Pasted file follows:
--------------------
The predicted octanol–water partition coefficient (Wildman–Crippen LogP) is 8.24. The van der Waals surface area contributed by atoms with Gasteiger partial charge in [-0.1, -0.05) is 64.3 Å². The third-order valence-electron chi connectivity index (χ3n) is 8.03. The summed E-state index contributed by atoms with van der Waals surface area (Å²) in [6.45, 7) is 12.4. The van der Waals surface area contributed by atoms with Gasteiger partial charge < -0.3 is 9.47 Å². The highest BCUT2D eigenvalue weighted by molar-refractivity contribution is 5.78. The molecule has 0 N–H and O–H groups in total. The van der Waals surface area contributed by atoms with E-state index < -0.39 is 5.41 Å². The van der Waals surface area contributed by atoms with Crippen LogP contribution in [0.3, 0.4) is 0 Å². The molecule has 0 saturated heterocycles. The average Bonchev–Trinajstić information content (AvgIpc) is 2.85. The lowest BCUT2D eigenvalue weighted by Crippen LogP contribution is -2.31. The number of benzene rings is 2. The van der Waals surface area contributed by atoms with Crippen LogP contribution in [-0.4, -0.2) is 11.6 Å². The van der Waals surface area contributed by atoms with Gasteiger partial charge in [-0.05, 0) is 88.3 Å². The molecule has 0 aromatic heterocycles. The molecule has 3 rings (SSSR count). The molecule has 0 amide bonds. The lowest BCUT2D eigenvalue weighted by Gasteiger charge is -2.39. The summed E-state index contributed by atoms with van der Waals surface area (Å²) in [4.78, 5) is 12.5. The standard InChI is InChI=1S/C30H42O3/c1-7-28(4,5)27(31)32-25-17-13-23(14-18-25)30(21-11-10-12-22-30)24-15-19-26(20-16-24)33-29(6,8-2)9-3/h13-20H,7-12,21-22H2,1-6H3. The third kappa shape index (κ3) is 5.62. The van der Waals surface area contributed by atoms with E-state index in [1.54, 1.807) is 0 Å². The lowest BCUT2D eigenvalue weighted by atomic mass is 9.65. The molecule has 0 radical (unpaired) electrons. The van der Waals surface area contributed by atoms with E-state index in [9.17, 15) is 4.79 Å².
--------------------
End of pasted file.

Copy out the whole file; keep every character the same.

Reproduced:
The predicted octanol–water partition coefficient (Wildman–Crippen LogP) is 8.24. The van der Waals surface area contributed by atoms with Gasteiger partial charge in [-0.1, -0.05) is 64.3 Å². The third-order valence-electron chi connectivity index (χ3n) is 8.03. The summed E-state index contributed by atoms with van der Waals surface area (Å²) in [6.45, 7) is 12.4. The van der Waals surface area contributed by atoms with Gasteiger partial charge < -0.3 is 9.47 Å². The highest BCUT2D eigenvalue weighted by molar-refractivity contribution is 5.78. The molecule has 0 N–H and O–H groups in total. The van der Waals surface area contributed by atoms with E-state index < -0.39 is 5.41 Å². The van der Waals surface area contributed by atoms with Crippen LogP contribution in [0.3, 0.4) is 0 Å². The molecule has 0 saturated heterocycles. The average Bonchev–Trinajstić information content (AvgIpc) is 2.85. The lowest BCUT2D eigenvalue weighted by Crippen LogP contribution is -2.31. The number of benzene rings is 2. The van der Waals surface area contributed by atoms with Crippen LogP contribution in [-0.4, -0.2) is 11.6 Å². The van der Waals surface area contributed by atoms with Gasteiger partial charge in [-0.05, 0) is 88.3 Å². The molecule has 0 aromatic heterocycles. The molecule has 3 rings (SSSR count). The molecule has 0 amide bonds. The lowest BCUT2D eigenvalue weighted by Gasteiger charge is -2.39. The summed E-state index contributed by atoms with van der Waals surface area (Å²) in [4.78, 5) is 12.5. The standard InChI is InChI=1S/C30H42O3/c1-7-28(4,5)27(31)32-25-17-13-23(14-18-25)30(21-11-10-12-22-30)24-15-19-26(20-16-24)33-29(6,8-2)9-3/h13-20H,7-12,21-22H2,1-6H3. The third kappa shape index (κ3) is 5.62. The van der Waals surface area contributed by atoms with E-state index in [1.54, 1.807) is 0 Å². The lowest BCUT2D eigenvalue weighted by atomic mass is 9.65. The molecule has 0 radical (unpaired) electrons. The van der Waals surface area contributed by atoms with E-state index in [9.17, 15) is 4.79 Å².